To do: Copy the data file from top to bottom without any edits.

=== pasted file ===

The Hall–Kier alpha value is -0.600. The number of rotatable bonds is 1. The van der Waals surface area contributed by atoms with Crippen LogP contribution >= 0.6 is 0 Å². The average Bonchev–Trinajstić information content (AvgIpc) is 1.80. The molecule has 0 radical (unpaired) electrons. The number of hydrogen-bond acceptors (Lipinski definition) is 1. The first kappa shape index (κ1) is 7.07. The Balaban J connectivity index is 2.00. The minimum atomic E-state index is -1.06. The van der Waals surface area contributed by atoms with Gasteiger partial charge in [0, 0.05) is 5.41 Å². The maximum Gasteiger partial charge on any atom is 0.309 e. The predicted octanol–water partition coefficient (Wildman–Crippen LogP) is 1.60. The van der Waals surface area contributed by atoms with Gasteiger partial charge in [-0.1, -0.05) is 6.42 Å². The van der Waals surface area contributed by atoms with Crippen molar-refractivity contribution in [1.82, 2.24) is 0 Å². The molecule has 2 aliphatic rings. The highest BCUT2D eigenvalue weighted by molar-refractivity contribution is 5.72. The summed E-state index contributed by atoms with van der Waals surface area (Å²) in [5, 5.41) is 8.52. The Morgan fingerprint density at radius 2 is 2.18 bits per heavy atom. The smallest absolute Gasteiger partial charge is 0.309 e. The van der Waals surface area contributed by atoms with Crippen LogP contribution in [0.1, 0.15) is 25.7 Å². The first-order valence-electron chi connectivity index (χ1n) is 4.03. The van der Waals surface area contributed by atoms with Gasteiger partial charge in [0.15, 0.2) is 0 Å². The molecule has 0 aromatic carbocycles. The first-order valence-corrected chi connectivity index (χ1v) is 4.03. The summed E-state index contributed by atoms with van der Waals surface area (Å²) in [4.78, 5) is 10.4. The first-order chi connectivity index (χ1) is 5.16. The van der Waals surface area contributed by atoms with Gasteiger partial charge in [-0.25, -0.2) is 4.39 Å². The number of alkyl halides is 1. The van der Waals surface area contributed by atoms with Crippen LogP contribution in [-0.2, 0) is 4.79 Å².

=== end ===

The Hall–Kier alpha value is -0.600. The number of rotatable bonds is 1. The van der Waals surface area contributed by atoms with Crippen LogP contribution >= 0.6 is 0 Å². The average Bonchev–Trinajstić information content (AvgIpc) is 1.80. The molecule has 0 radical (unpaired) electrons. The number of hydrogen-bond acceptors (Lipinski definition) is 1. The first kappa shape index (κ1) is 7.07. The Balaban J connectivity index is 2.00. The minimum atomic E-state index is -1.06. The van der Waals surface area contributed by atoms with Gasteiger partial charge in [0, 0.05) is 5.41 Å². The maximum Gasteiger partial charge on any atom is 0.309 e. The predicted octanol–water partition coefficient (Wildman–Crippen LogP) is 1.60. The van der Waals surface area contributed by atoms with Gasteiger partial charge in [-0.1, -0.05) is 6.42 Å². The van der Waals surface area contributed by atoms with Crippen molar-refractivity contribution in [1.82, 2.24) is 0 Å². The molecule has 2 aliphatic rings. The highest BCUT2D eigenvalue weighted by molar-refractivity contribution is 5.72. The summed E-state index contributed by atoms with van der Waals surface area (Å²) in [5, 5.41) is 8.52. The Morgan fingerprint density at radius 2 is 2.18 bits per heavy atom. The smallest absolute Gasteiger partial charge is 0.309 e. The van der Waals surface area contributed by atoms with Crippen LogP contribution in [0.1, 0.15) is 25.7 Å². The first-order valence-electron chi connectivity index (χ1n) is 4.03. The van der Waals surface area contributed by atoms with Gasteiger partial charge in [0.15, 0.2) is 0 Å². The molecule has 0 aromatic carbocycles. The first-order valence-corrected chi connectivity index (χ1v) is 4.03. The summed E-state index contributed by atoms with van der Waals surface area (Å²) in [4.78, 5) is 10.4. The first-order chi connectivity index (χ1) is 5.16. The van der Waals surface area contributed by atoms with Gasteiger partial charge in [-0.25, -0.2) is 4.39 Å². The number of alkyl halides is 1. The van der Waals surface area contributed by atoms with Crippen LogP contribution in [-0.2, 0) is 4.79 Å².